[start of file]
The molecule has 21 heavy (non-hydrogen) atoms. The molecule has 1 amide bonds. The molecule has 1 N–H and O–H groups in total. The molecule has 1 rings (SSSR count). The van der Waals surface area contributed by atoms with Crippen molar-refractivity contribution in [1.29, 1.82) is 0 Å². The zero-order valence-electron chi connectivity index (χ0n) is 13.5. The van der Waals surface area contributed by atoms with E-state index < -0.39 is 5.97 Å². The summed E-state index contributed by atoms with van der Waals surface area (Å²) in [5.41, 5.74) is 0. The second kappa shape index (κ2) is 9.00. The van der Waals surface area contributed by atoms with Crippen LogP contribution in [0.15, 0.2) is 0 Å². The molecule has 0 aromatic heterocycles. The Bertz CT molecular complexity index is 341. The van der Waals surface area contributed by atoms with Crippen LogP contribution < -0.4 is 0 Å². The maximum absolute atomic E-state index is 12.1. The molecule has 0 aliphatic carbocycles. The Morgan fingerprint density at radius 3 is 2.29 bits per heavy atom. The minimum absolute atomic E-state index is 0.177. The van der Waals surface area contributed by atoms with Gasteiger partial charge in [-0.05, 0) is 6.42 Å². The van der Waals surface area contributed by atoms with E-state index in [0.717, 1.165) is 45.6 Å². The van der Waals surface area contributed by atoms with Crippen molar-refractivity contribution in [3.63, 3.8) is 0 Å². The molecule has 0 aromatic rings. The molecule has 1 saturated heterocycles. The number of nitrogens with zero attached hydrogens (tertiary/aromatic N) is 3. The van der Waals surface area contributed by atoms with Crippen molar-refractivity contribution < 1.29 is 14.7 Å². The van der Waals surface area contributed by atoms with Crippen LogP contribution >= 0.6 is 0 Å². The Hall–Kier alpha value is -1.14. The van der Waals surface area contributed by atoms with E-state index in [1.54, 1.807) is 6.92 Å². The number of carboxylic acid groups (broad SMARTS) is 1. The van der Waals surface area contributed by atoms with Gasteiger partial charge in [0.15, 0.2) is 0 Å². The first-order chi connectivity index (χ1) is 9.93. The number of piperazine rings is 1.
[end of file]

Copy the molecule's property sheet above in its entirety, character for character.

The molecule has 21 heavy (non-hydrogen) atoms. The molecule has 1 amide bonds. The molecule has 1 N–H and O–H groups in total. The molecule has 1 rings (SSSR count). The van der Waals surface area contributed by atoms with Crippen molar-refractivity contribution in [1.29, 1.82) is 0 Å². The zero-order valence-electron chi connectivity index (χ0n) is 13.5. The van der Waals surface area contributed by atoms with E-state index < -0.39 is 5.97 Å². The summed E-state index contributed by atoms with van der Waals surface area (Å²) in [5.41, 5.74) is 0. The second kappa shape index (κ2) is 9.00. The van der Waals surface area contributed by atoms with Crippen LogP contribution in [0.15, 0.2) is 0 Å². The molecule has 0 aromatic heterocycles. The Bertz CT molecular complexity index is 341. The van der Waals surface area contributed by atoms with Crippen LogP contribution < -0.4 is 0 Å². The maximum absolute atomic E-state index is 12.1. The molecule has 0 aliphatic carbocycles. The Morgan fingerprint density at radius 3 is 2.29 bits per heavy atom. The minimum absolute atomic E-state index is 0.177. The van der Waals surface area contributed by atoms with Gasteiger partial charge in [-0.05, 0) is 6.42 Å². The van der Waals surface area contributed by atoms with E-state index in [0.717, 1.165) is 45.6 Å². The van der Waals surface area contributed by atoms with Crippen molar-refractivity contribution in [3.63, 3.8) is 0 Å². The molecule has 0 aromatic rings. The molecule has 1 saturated heterocycles. The number of nitrogens with zero attached hydrogens (tertiary/aromatic N) is 3. The van der Waals surface area contributed by atoms with Crippen molar-refractivity contribution < 1.29 is 14.7 Å². The van der Waals surface area contributed by atoms with Crippen LogP contribution >= 0.6 is 0 Å². The Hall–Kier alpha value is -1.14. The van der Waals surface area contributed by atoms with E-state index in [1.54, 1.807) is 6.92 Å². The number of carboxylic acid groups (broad SMARTS) is 1. The van der Waals surface area contributed by atoms with Gasteiger partial charge in [0.15, 0.2) is 0 Å². The first-order chi connectivity index (χ1) is 9.93. The number of piperazine rings is 1.